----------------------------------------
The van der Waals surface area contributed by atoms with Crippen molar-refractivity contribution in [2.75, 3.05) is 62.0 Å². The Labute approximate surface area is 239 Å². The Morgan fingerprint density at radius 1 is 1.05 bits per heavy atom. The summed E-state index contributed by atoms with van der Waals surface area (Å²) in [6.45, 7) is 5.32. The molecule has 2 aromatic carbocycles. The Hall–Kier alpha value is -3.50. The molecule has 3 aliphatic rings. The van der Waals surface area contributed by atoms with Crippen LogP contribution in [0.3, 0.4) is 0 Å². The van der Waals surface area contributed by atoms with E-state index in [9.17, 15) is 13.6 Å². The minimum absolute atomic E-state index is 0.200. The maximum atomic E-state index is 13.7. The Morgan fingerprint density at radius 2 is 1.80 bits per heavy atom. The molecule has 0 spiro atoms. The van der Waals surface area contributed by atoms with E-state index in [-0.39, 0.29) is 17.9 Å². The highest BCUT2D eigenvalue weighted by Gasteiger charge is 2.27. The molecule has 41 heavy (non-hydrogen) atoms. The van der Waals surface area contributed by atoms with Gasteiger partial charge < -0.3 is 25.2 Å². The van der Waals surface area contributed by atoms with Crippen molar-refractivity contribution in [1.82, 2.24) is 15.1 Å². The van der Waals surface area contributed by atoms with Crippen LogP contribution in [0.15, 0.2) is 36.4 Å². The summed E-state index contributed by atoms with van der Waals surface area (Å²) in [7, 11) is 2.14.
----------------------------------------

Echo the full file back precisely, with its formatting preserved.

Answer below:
The van der Waals surface area contributed by atoms with Crippen molar-refractivity contribution in [2.75, 3.05) is 62.0 Å². The Labute approximate surface area is 239 Å². The Morgan fingerprint density at radius 1 is 1.05 bits per heavy atom. The summed E-state index contributed by atoms with van der Waals surface area (Å²) in [6.45, 7) is 5.32. The molecule has 2 aromatic carbocycles. The Hall–Kier alpha value is -3.50. The molecule has 3 aliphatic rings. The van der Waals surface area contributed by atoms with Crippen LogP contribution in [0.3, 0.4) is 0 Å². The van der Waals surface area contributed by atoms with E-state index in [9.17, 15) is 13.6 Å². The minimum absolute atomic E-state index is 0.200. The maximum atomic E-state index is 13.7. The Morgan fingerprint density at radius 2 is 1.80 bits per heavy atom. The molecule has 0 spiro atoms. The van der Waals surface area contributed by atoms with E-state index in [-0.39, 0.29) is 17.9 Å². The highest BCUT2D eigenvalue weighted by Gasteiger charge is 2.27. The molecule has 41 heavy (non-hydrogen) atoms. The van der Waals surface area contributed by atoms with Gasteiger partial charge < -0.3 is 25.2 Å². The van der Waals surface area contributed by atoms with Crippen molar-refractivity contribution in [1.82, 2.24) is 15.1 Å². The van der Waals surface area contributed by atoms with Crippen LogP contribution in [0.15, 0.2) is 36.4 Å². The summed E-state index contributed by atoms with van der Waals surface area (Å²) in [7, 11) is 2.14.